Lineage and Costume

from a teaching given in 2001

by Ngala ’ö-Dzin Tridral

The gö-kar chang-lo’i dé (gos dKar lCang lo’i sDe) is the Lineage of Ordained non-monastic practitioners. Gö-kar chang-lo’i dé literally means white skirt, long hair, emphasising the importance of outward appearance. Today I am going to talk about some aspects of costume.

Firstly, though I wanted to say something about costume and lineage. You can’t help but notice that there have been one or two football matches lately. Costume is important. If the players just turned up in whatever they fancied, it would make things difficult – they wouldn’t be able to tell who was on which side. So this is an important thing – recognition. If you’re belting the ball up the field, you want to get it to someone on your side, so you’re going to be looking for a particular coloured shirt. For the team members there’s a sense of belonging and commonality of purpose, a shared goal, you might say.

The costume advertises the team, and people wanting to be associated with the team will wear the colours also. Then finally there is the power of the tradition itself. Players have spoken of how proud they feel to pull on the shirt of their country – as worn by Bobby Moore or Bobby Charlton.

The lineage is something that is bigger than the individual. It has its history and tradition. It can be an inspiration just to wear the costume of the lineage and know that you are a representative – regardless of whether you play centre-forward or goalkeeper, or are just sitting on the substitutes bench.

So I would like to talk about the strip that we pull on when we play, as it contains a veritable arsenal of symbolism.


The white shamthab is a symbol of chö-ku (Dharmakaya).

The white undyed cotton is a symbol of the unaltered nature of mind. The idea is that all we have to do is ‘leave it unchanged’. Leave mind unaltered – and kadag, primal purity, is there. The idea of primal purity is like that of ‘virgin snow’ or ‘virgin forest’ – untouched and left as it is. Allow mind to relax into its own nature.

The pleats at the front and back are symbolic of the indivisibility of sacred and secular. This is connected with integration. The fact that we are ordained practitioners but we live the lives of family people. The sacred and the secular are intertwined in our lives. There is no sense of separation.

The doubled bands at the top and bottom of the shamthab are symbolic of the indivisibility of samsara and nirvana. Samsara and Nirvana are not different. The difference is in approach and attitude. We make samsara with our view. We make nirvana with our view. We also discover the union of samsara and nirvana in our view.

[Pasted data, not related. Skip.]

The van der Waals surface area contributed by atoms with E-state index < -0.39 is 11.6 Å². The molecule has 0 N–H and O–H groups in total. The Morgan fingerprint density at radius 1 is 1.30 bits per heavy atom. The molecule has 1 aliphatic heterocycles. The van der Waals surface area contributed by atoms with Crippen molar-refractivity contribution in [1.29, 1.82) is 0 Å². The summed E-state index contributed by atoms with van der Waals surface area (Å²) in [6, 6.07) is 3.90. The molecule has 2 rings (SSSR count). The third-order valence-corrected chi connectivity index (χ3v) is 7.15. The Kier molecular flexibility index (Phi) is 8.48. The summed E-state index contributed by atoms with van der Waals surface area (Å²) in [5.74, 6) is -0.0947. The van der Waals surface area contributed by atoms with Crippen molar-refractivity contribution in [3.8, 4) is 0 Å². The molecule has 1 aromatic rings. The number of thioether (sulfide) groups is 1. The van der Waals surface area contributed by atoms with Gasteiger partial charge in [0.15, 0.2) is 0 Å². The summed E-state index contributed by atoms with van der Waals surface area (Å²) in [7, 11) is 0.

The six panels are the six levels of Tantra – the three Outer Tantras (Kriyatantra, Upatantra or Caryatantra and Yogatantra) and the three Inner Tantras (Mahayoga, Anuyoga and Atiyoga).

The skirt is supposed to be made from the shroud of a leper – the vilest item of clothing imaginable. It is a symbol that every aspect of reality is intrinsically pure.


The ngak’phang Zen is a symbol of long-ku (Sambhogakaya).

It is primarily red, white and blue, but it contains threads of green and yellow displaying the colours of the visionary sphere.

The three sections of the Zen symbolises the Tantric refuge – the three roots of Tantra – Lama, yidam and khandro/pawo.

The colours red, white and blue of the shawl represent the solar, lunar and central channels.

The thin stripes represent the secret refuge of rTsa, rLung and thig-lé.

The red and white panels represent the male and female aspects of the path; form and emptiness; spacious passion and passionate space.

The blue central stripe represents Dzogchen Trek gÇod and the fringes Dzogchen togal.

The sets of three stripes represent the three series of Dzogchen: Dzogchen Sem-dé, Dzogchen Long-dé and Dzogchen Men-ngag-dé.

The shawl is made of silk as a symbol of long-ku – the body of enjoyment and body of communication. The silk Zen represents the communication inherent in touch. It is communicative appreciation or enjoyment which is known as compassion.


The to-nga or waistcoat is a symbol of trülku (Nirmanakaya).

For ngakmas and ngakpas it is primarily red with white panels and a blue lining, and usually contains threads of green and yellow displaying the physical manifestation of the elements.

Red is the colour of energy. It was the colour advised by Padmasambhava and Yeshé Tsogyel.

The cross-over collar represents the fangs of Shin-jé – the Lord of Death – showing that we are always in the jaws of death.

The threefold pleating of the collar represents the three series of Dzogchen.

The flaps on the armholes are known as the elephant’s ears and represent memory.

The triple piping in red white and blue on the elephant’s ears is unique to the Aro gTér and represent the solar, lunar and central channels and the secret refuge of rTsa, rLung and thig-lé.

The red and white of the to-nga represent the female and male aspects of the path.

The blue lining represents Dzogchen.

For naljormas and naljorpas the to-nga is primarily blue with red edging. The blue is the colour of the cuckoo, which heralds spring as Ati yoga heralds the birth of the enlightened state.